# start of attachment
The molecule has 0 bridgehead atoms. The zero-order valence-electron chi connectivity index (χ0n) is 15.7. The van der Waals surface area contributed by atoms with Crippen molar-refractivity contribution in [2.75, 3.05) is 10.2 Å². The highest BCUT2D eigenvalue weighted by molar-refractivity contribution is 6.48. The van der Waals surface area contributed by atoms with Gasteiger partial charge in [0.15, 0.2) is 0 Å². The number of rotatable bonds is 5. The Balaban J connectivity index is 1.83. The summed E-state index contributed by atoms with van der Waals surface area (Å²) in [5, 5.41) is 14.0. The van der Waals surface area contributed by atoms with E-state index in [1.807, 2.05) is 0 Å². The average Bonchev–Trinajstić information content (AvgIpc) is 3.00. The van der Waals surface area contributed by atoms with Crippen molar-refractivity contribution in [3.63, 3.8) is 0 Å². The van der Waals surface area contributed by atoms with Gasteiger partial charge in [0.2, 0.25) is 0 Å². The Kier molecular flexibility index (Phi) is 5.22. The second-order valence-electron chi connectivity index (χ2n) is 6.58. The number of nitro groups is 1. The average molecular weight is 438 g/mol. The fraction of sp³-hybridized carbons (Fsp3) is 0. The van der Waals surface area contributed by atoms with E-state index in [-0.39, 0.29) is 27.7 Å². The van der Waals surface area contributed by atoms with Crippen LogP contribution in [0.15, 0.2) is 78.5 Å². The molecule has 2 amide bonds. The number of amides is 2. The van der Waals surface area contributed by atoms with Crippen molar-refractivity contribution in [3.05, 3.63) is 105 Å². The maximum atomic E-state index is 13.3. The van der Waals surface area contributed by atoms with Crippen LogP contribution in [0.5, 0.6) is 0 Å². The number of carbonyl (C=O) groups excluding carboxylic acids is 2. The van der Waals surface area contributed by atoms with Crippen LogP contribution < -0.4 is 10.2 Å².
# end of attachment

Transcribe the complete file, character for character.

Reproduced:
The molecule has 0 bridgehead atoms. The zero-order valence-electron chi connectivity index (χ0n) is 15.7. The van der Waals surface area contributed by atoms with Crippen molar-refractivity contribution in [2.75, 3.05) is 10.2 Å². The highest BCUT2D eigenvalue weighted by molar-refractivity contribution is 6.48. The van der Waals surface area contributed by atoms with Gasteiger partial charge in [0.15, 0.2) is 0 Å². The number of rotatable bonds is 5. The Balaban J connectivity index is 1.83. The summed E-state index contributed by atoms with van der Waals surface area (Å²) in [5, 5.41) is 14.0. The van der Waals surface area contributed by atoms with E-state index in [1.807, 2.05) is 0 Å². The average Bonchev–Trinajstić information content (AvgIpc) is 3.00. The van der Waals surface area contributed by atoms with Crippen molar-refractivity contribution in [3.63, 3.8) is 0 Å². The van der Waals surface area contributed by atoms with Gasteiger partial charge in [0.2, 0.25) is 0 Å². The Kier molecular flexibility index (Phi) is 5.22. The second-order valence-electron chi connectivity index (χ2n) is 6.58. The number of nitro groups is 1. The average molecular weight is 438 g/mol. The fraction of sp³-hybridized carbons (Fsp3) is 0. The van der Waals surface area contributed by atoms with E-state index in [-0.39, 0.29) is 27.7 Å². The van der Waals surface area contributed by atoms with Crippen LogP contribution in [0.15, 0.2) is 78.5 Å². The molecule has 2 amide bonds. The number of amides is 2. The van der Waals surface area contributed by atoms with Crippen molar-refractivity contribution in [3.05, 3.63) is 105 Å². The maximum atomic E-state index is 13.3. The van der Waals surface area contributed by atoms with Crippen LogP contribution in [0.5, 0.6) is 0 Å². The number of carbonyl (C=O) groups excluding carboxylic acids is 2. The van der Waals surface area contributed by atoms with Crippen LogP contribution < -0.4 is 10.2 Å².